Vital tuberculosis (TB) medication is running worryingly low across Burma, with medical officials in Rangoon saying supplies will run out by October.
Tin Mi Mi Khine, the tuberculosis officer for Rangoon, is worried about what will happen when stocks run out.
“The supply we have now will dry up after distributing it to the patients in September. In October, there will be patients but no more drugs, how are we supposed to deal with this?” said Tin Mi Mi Khine.
Stockpiles of the medication are running low in 20 countries worldwide, including Burma.
And a drug-resistant strain of the disease, which is found in over 9,000 cases each year in Burma, is posing a serious threat to the fight against TB.
Medical staff in Rangoon can only wait until the next shipment of TB medication arrives; in the meantime they are trying to prevent the disease spreading.
“We have to explain to them that there might be more supplies in November and that the current medication is no longer working,” said Tin Mi Mi Khine.
“We will teach them methods to prevent the disease from infecting other people such as [wearing masks] for infection control and to avoid staying in a crowd if they can.”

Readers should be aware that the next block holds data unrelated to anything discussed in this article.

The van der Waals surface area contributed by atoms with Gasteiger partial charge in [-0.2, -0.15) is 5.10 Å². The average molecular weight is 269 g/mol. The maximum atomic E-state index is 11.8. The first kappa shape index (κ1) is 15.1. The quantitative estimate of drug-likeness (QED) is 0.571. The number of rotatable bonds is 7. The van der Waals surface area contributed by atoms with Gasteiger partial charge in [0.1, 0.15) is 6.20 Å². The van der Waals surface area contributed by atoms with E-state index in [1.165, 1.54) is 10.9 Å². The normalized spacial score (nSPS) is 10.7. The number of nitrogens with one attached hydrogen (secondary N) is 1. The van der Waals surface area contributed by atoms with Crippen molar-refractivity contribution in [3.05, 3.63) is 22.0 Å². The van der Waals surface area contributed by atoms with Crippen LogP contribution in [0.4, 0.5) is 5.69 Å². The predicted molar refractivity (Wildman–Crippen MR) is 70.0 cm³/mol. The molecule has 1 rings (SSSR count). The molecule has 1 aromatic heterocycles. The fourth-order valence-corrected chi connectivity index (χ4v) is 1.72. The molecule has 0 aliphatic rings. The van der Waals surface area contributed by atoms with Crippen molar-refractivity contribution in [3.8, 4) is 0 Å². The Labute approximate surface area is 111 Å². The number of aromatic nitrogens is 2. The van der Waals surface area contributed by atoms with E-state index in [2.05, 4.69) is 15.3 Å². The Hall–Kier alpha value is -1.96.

A supply of drug-resistant TB medication, provided four times a year by the Global Fund, will arrive in November.
According to the World Health Organization, out of the thousands of people diagnosed with drug resistant TB in Burma, only 1,000 have ever received treatment.
“In the past, patients would die waiting for the medication. We would reach out to them and pass on the news that the drugs had arrived but then the next day, the patient would be dead,” said Tin Mi Mi Khin.
On Tuesday, Burma received four state of the art machines that detect drug-resistant TB. These machines greatly reduce the time it takes to diagnose the disease and have the potential to save thousands of lives.
But unless patients get immediate treatment as soon as they are diagnosed, the drug-resistant strain of the disease will continue to spread.